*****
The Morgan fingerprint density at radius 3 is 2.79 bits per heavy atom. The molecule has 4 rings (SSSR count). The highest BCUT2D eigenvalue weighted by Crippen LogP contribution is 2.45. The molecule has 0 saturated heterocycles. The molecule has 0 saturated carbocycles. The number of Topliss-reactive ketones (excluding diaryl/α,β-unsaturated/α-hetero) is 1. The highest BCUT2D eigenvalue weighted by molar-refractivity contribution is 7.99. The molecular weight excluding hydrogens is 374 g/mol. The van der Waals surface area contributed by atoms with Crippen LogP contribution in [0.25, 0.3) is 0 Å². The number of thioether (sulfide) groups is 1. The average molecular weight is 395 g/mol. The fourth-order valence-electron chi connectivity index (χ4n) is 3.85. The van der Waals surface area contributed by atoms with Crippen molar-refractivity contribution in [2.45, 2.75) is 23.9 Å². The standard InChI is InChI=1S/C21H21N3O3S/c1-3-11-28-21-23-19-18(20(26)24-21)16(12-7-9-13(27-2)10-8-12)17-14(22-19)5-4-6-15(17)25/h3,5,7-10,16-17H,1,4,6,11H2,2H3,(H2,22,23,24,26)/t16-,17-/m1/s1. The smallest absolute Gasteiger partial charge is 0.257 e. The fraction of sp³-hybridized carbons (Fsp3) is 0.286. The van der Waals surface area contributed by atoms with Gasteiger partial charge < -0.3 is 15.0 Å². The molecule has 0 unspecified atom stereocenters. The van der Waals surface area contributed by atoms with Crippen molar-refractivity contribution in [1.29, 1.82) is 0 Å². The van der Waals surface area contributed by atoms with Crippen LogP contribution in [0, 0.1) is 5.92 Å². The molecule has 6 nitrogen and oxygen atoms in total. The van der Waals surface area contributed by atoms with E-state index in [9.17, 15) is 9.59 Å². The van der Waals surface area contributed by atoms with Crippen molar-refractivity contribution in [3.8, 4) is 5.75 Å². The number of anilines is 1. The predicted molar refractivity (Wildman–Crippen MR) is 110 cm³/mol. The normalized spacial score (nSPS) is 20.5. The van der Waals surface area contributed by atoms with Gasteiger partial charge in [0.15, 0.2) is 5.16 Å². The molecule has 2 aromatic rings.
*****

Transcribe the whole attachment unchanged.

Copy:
The Morgan fingerprint density at radius 3 is 2.79 bits per heavy atom. The molecule has 4 rings (SSSR count). The highest BCUT2D eigenvalue weighted by Crippen LogP contribution is 2.45. The molecule has 0 saturated heterocycles. The molecule has 0 saturated carbocycles. The number of Topliss-reactive ketones (excluding diaryl/α,β-unsaturated/α-hetero) is 1. The highest BCUT2D eigenvalue weighted by molar-refractivity contribution is 7.99. The molecular weight excluding hydrogens is 374 g/mol. The van der Waals surface area contributed by atoms with Crippen LogP contribution in [0.25, 0.3) is 0 Å². The number of thioether (sulfide) groups is 1. The average molecular weight is 395 g/mol. The fourth-order valence-electron chi connectivity index (χ4n) is 3.85. The van der Waals surface area contributed by atoms with Crippen molar-refractivity contribution in [2.45, 2.75) is 23.9 Å². The standard InChI is InChI=1S/C21H21N3O3S/c1-3-11-28-21-23-19-18(20(26)24-21)16(12-7-9-13(27-2)10-8-12)17-14(22-19)5-4-6-15(17)25/h3,5,7-10,16-17H,1,4,6,11H2,2H3,(H2,22,23,24,26)/t16-,17-/m1/s1. The smallest absolute Gasteiger partial charge is 0.257 e. The fraction of sp³-hybridized carbons (Fsp3) is 0.286. The van der Waals surface area contributed by atoms with Gasteiger partial charge < -0.3 is 15.0 Å². The molecule has 0 unspecified atom stereocenters. The van der Waals surface area contributed by atoms with Crippen molar-refractivity contribution in [1.29, 1.82) is 0 Å². The van der Waals surface area contributed by atoms with Crippen LogP contribution in [0, 0.1) is 5.92 Å². The molecule has 6 nitrogen and oxygen atoms in total. The van der Waals surface area contributed by atoms with E-state index in [9.17, 15) is 9.59 Å². The van der Waals surface area contributed by atoms with Crippen molar-refractivity contribution in [3.8, 4) is 5.75 Å². The number of anilines is 1. The predicted molar refractivity (Wildman–Crippen MR) is 110 cm³/mol. The normalized spacial score (nSPS) is 20.5. The van der Waals surface area contributed by atoms with Gasteiger partial charge in [0.15, 0.2) is 5.16 Å². The molecule has 2 aromatic rings.